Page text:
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Spread bets and CFDs are complex instruments and come with a high risk of losing money rapidly due to leverage. 69% of retail investor accounts lose money when trading spread bets and CFDs with this provider. You should consider whether you understand how spread bets and CFDs work, and whether you can afford to take the high risk of losing your money.

Week Ahead starting 16/10/23: Tesla; Netflix; Goldman Sachs; Bank of America; United Airlines; US retail sales

US banks Goldman Sachs and Bank of America report earnings. Tesla, Netflix, and United Airlines also hand in report cards. Plus, changing consumer habits in focus with retail sales and inflation data from the US, UK and China.

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(Video Transcript)

Get set for a big data week

AO: Hello, welcome to IGTV. I'm Angelina Ong, and this is your special look to the Week Ahead, starting 16 October 2023. Now, we've got a wall of earnings, especially after the United States banks kicked off their proceedings. And we've also got a lot of economic news.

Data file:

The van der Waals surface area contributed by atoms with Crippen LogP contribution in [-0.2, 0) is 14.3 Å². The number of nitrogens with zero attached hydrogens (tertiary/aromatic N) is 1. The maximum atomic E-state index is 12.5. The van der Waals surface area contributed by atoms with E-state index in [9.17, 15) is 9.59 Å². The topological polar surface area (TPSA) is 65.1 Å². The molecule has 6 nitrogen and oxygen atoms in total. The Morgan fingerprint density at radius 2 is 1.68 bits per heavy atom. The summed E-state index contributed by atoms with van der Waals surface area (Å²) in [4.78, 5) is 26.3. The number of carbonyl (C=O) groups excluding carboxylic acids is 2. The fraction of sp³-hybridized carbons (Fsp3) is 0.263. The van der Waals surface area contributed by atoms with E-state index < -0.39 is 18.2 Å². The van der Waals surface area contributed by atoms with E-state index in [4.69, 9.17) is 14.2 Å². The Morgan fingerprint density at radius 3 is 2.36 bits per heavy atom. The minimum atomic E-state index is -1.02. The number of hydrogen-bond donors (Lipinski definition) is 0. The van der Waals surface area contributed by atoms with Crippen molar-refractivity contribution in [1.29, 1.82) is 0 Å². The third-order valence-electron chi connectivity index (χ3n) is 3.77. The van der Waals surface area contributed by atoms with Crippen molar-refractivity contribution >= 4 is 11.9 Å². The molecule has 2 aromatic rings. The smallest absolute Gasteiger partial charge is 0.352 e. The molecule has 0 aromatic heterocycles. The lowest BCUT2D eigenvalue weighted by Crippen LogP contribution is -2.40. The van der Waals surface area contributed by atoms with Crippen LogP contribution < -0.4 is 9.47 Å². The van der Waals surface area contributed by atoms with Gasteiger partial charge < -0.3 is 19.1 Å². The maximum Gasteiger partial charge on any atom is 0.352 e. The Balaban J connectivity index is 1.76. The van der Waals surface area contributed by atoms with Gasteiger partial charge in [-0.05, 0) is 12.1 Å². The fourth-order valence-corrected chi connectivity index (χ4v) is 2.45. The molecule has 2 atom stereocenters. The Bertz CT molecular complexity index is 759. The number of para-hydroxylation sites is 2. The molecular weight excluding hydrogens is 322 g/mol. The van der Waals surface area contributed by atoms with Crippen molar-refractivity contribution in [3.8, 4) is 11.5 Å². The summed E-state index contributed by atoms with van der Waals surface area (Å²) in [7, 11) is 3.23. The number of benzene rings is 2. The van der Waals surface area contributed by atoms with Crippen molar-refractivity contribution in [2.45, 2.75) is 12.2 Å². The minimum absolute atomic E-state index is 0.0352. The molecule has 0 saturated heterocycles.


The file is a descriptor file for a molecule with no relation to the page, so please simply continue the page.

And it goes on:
Let's start off with Monday. We've got China trade balance figures from the Euro Zone and also the New York Empire State manufacturing data from the US.

And then on Tuesday, it's Australia out with minutes. This will be interesting after the Australian central banks did pat on interest rates, but left the door open to further hikes if inflation came roaring back.

Unemployment data, CPI, PPI from UK

The United Kingdom is out with unemployment numbers. ZEW from Germany will be interesting. And the key one to look out for from the US will be retail sales. Midweek, it's no less busy with China out with its third-quarter gross domestic product (GDP) growth rate. Retail sales numbers too there ahead of its singles day event.